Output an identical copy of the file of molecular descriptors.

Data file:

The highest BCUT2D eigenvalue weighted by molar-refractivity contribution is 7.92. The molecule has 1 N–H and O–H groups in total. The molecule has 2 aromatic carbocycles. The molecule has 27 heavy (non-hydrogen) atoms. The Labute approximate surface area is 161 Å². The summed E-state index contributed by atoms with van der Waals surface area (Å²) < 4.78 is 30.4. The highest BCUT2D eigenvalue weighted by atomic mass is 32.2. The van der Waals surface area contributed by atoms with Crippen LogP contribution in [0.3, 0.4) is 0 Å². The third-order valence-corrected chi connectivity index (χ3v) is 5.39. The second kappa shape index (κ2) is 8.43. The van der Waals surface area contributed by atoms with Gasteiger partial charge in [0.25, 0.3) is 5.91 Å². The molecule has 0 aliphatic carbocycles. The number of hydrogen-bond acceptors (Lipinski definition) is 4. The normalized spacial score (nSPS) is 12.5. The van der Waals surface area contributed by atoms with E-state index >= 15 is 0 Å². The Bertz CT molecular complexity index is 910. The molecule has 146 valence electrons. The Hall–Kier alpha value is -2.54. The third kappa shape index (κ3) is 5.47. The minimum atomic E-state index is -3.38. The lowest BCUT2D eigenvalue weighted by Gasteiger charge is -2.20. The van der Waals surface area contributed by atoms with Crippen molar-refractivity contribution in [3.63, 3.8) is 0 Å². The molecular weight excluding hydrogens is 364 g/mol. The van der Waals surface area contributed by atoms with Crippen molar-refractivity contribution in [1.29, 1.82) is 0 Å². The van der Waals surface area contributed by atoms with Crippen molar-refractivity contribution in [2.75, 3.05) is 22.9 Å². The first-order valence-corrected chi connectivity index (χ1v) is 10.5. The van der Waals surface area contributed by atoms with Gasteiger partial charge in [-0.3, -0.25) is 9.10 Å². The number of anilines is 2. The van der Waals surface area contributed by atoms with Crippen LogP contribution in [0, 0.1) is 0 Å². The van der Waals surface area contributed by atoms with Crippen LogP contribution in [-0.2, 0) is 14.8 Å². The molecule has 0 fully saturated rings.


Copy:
The highest BCUT2D eigenvalue weighted by molar-refractivity contribution is 7.92. The molecule has 1 N–H and O–H groups in total. The molecule has 2 aromatic carbocycles. The molecule has 27 heavy (non-hydrogen) atoms. The Labute approximate surface area is 161 Å². The summed E-state index contributed by atoms with van der Waals surface area (Å²) < 4.78 is 30.4. The highest BCUT2D eigenvalue weighted by atomic mass is 32.2. The van der Waals surface area contributed by atoms with Crippen LogP contribution in [0.3, 0.4) is 0 Å². The third-order valence-corrected chi connectivity index (χ3v) is 5.39. The second kappa shape index (κ2) is 8.43. The van der Waals surface area contributed by atoms with Gasteiger partial charge in [0.25, 0.3) is 5.91 Å². The molecule has 0 aliphatic carbocycles. The number of hydrogen-bond acceptors (Lipinski definition) is 4. The normalized spacial score (nSPS) is 12.5. The van der Waals surface area contributed by atoms with E-state index >= 15 is 0 Å². The Bertz CT molecular complexity index is 910. The molecule has 146 valence electrons. The Hall–Kier alpha value is -2.54. The third kappa shape index (κ3) is 5.47. The minimum atomic E-state index is -3.38. The lowest BCUT2D eigenvalue weighted by Gasteiger charge is -2.20. The van der Waals surface area contributed by atoms with Crippen molar-refractivity contribution in [3.63, 3.8) is 0 Å². The molecular weight excluding hydrogens is 364 g/mol. The van der Waals surface area contributed by atoms with Crippen molar-refractivity contribution in [1.29, 1.82) is 0 Å². The van der Waals surface area contributed by atoms with Crippen molar-refractivity contribution in [2.75, 3.05) is 22.9 Å². The first-order valence-corrected chi connectivity index (χ1v) is 10.5. The van der Waals surface area contributed by atoms with Gasteiger partial charge in [-0.3, -0.25) is 9.10 Å². The number of anilines is 2. The van der Waals surface area contributed by atoms with Crippen LogP contribution in [0, 0.1) is 0 Å². The van der Waals surface area contributed by atoms with Crippen LogP contribution in [-0.2, 0) is 14.8 Å². The molecule has 0 fully saturated rings.